- Bailout of Bankrupt Spanish Banks Proving Impossible!
The Euro continued to fall today as bankrupt banks multiplied in Spain and a ratings agency downgraded the country’s credit to a very low B rating; it is becoming clear that Spain will ruin its national credit completely trying to bail out its failing banks, unless Glass-Steagall sweeps the continent from the United States.
There was an abrupt end to the Rajoy government’s flirtation with a perverse “anti-Hamilton” scheme of just issuing tens of billions of euros of new government debt certificates directly to Bankia et al.; the ECB announced that it would not treat them as collateral, nor would it make further loans now to Spanish banks. It became known that two (unnamed) banks have been forced to prematurely REPAY loans from the ECB totaling 30 billion euros — this is not supposed to be possible unless the ECB has judged those banks, or their collateral, to be unsound. When even the central bank is calling in bank loans, those banks are finished.
So the Spanish government, with its 10-year bond yield going up every day, said on May 29 that it plans to bail out Bankia and the Spanish regions by selling more Spanish sovereign debt on the market. Foreign Minister Jose Manuel Garcia-Margallo said it would also recapitalize its banks this way. But this is an impossibility. Half of Spain’s government debt is already at unsustainable interest rates, and these will explode if the government yields increase, let alone what they will be if the government tries to sell additional paper.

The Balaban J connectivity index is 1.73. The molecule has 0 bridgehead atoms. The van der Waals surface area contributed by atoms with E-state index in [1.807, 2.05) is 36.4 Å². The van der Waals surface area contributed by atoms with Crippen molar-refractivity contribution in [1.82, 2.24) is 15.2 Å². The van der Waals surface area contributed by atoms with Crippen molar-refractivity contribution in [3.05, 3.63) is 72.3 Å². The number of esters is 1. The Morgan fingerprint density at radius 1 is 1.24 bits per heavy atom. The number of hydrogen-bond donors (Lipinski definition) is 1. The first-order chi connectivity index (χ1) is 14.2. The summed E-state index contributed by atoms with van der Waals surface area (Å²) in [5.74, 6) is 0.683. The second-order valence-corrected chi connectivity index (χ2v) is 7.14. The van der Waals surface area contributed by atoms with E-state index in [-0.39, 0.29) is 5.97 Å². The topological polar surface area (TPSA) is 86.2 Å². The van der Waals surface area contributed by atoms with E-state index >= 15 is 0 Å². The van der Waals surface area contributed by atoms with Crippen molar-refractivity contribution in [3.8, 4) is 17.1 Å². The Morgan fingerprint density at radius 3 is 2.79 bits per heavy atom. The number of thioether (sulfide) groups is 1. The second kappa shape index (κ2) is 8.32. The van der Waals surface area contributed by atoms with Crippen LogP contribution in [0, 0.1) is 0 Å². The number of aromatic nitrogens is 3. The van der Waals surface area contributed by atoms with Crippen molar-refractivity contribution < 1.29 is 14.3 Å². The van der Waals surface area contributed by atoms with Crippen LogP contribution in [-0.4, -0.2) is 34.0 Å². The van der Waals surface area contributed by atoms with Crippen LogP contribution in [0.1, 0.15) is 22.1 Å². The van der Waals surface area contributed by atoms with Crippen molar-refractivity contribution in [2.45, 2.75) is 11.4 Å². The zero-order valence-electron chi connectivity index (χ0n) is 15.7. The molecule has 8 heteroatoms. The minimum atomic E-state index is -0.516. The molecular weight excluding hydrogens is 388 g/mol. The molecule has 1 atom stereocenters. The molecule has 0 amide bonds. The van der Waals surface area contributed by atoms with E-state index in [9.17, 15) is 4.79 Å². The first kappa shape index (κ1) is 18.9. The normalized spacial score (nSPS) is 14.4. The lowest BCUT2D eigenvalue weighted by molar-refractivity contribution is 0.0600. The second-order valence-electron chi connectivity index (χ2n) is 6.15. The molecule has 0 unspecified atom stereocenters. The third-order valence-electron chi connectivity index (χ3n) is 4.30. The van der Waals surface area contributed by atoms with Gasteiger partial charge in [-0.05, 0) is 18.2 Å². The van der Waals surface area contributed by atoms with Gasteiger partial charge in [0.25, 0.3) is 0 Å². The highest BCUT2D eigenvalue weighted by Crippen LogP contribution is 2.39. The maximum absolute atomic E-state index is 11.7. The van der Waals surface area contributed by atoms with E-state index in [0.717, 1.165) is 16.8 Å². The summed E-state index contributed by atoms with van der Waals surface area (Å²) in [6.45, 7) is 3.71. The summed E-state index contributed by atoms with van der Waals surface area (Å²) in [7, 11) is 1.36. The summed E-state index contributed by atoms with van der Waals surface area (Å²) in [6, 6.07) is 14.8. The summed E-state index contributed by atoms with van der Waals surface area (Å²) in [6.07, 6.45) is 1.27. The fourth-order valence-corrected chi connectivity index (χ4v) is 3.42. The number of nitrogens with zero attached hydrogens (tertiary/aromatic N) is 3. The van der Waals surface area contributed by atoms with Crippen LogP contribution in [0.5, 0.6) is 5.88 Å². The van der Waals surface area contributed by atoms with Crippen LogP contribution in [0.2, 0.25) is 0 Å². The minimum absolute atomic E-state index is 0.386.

And how much additional sovereign paper? The bankrupt regions have 15 billion euros of debt coming due this year. The banking system needs at least five times that. The major Spanish banks are bankrupt beyond belief, and nobody believes their numbers because they are all hiding the non-performing real estate debt by avoiding trying to sell them — which would require marking to market. This was a good part of the Bankia shock when the bank “found another 13 billion in bad debt” as the government nationalized it; Santander and BBVA are probably worse. A Bloomberg wire today is headlined “Spain Delays and Prays That Zombies Repay Debt: Mortgages,” and it reports that “Spanish banks are masking their full exposure to soured property loans while they continue to prop up insolvent ‘zombie’ developers.” Nomura now estimates that 76.5 billion euros is needed this year in bank bailouts (it was 50-60 billion 48 hours ago). The reality is probably in the hundreds of billions.
And then of course the Rajoy government is vowing to perform all this impossible debt refinancing while sticking strictly to deep austerity targets in a shrinking, 25%-unemployed economy. This would guarantee a “Greek” spiral into national destitution, while the banks fail anyway.